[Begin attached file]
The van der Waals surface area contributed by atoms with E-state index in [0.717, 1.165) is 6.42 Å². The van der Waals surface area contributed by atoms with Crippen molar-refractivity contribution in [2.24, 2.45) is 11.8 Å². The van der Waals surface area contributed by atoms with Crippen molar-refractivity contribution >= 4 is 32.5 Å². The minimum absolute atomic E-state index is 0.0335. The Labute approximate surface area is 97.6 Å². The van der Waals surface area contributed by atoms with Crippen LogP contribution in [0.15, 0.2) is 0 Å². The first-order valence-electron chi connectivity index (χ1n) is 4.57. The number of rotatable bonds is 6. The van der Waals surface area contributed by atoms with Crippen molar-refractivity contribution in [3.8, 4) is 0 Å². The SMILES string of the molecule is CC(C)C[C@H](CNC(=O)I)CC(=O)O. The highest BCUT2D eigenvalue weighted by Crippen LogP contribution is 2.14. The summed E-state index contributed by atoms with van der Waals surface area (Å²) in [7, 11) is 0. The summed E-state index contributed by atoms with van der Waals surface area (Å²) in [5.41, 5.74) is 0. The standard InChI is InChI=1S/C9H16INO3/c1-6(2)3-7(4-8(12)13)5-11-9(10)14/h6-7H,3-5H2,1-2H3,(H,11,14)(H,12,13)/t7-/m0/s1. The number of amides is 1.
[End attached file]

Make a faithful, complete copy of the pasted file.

The van der Waals surface area contributed by atoms with E-state index in [0.717, 1.165) is 6.42 Å². The van der Waals surface area contributed by atoms with Crippen molar-refractivity contribution in [2.24, 2.45) is 11.8 Å². The van der Waals surface area contributed by atoms with Crippen molar-refractivity contribution >= 4 is 32.5 Å². The minimum absolute atomic E-state index is 0.0335. The Labute approximate surface area is 97.6 Å². The van der Waals surface area contributed by atoms with Crippen LogP contribution in [0.15, 0.2) is 0 Å². The first-order valence-electron chi connectivity index (χ1n) is 4.57. The number of rotatable bonds is 6. The van der Waals surface area contributed by atoms with Crippen molar-refractivity contribution in [3.8, 4) is 0 Å². The SMILES string of the molecule is CC(C)C[C@H](CNC(=O)I)CC(=O)O. The highest BCUT2D eigenvalue weighted by Crippen LogP contribution is 2.14. The summed E-state index contributed by atoms with van der Waals surface area (Å²) in [7, 11) is 0. The summed E-state index contributed by atoms with van der Waals surface area (Å²) in [5.41, 5.74) is 0. The standard InChI is InChI=1S/C9H16INO3/c1-6(2)3-7(4-8(12)13)5-11-9(10)14/h6-7H,3-5H2,1-2H3,(H,11,14)(H,12,13)/t7-/m0/s1. The number of amides is 1.